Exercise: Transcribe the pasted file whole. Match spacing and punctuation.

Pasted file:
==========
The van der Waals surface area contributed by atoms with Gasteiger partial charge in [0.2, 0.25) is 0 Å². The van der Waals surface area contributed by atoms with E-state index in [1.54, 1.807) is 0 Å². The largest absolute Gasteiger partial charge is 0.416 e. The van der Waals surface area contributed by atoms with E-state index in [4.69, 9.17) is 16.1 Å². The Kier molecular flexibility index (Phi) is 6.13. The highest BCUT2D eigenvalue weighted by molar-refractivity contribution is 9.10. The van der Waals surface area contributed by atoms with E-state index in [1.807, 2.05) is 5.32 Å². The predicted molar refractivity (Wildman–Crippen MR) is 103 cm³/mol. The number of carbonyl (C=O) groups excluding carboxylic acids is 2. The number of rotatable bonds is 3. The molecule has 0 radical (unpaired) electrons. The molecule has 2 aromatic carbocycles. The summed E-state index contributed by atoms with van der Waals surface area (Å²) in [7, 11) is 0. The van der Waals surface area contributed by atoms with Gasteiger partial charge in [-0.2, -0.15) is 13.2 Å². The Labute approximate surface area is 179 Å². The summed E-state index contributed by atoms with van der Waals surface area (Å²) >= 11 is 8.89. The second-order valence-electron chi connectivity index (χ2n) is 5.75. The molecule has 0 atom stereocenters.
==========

The van der Waals surface area contributed by atoms with Gasteiger partial charge in [0.2, 0.25) is 0 Å². The van der Waals surface area contributed by atoms with E-state index in [1.54, 1.807) is 0 Å². The largest absolute Gasteiger partial charge is 0.416 e. The van der Waals surface area contributed by atoms with E-state index in [4.69, 9.17) is 16.1 Å². The Kier molecular flexibility index (Phi) is 6.13. The highest BCUT2D eigenvalue weighted by molar-refractivity contribution is 9.10. The van der Waals surface area contributed by atoms with E-state index in [1.807, 2.05) is 5.32 Å². The predicted molar refractivity (Wildman–Crippen MR) is 103 cm³/mol. The number of carbonyl (C=O) groups excluding carboxylic acids is 2. The number of rotatable bonds is 3. The molecule has 0 radical (unpaired) electrons. The molecule has 2 aromatic carbocycles. The summed E-state index contributed by atoms with van der Waals surface area (Å²) in [7, 11) is 0. The van der Waals surface area contributed by atoms with Gasteiger partial charge in [-0.2, -0.15) is 13.2 Å². The Labute approximate surface area is 179 Å². The summed E-state index contributed by atoms with van der Waals surface area (Å²) >= 11 is 8.89. The second-order valence-electron chi connectivity index (χ2n) is 5.75. The molecule has 0 atom stereocenters.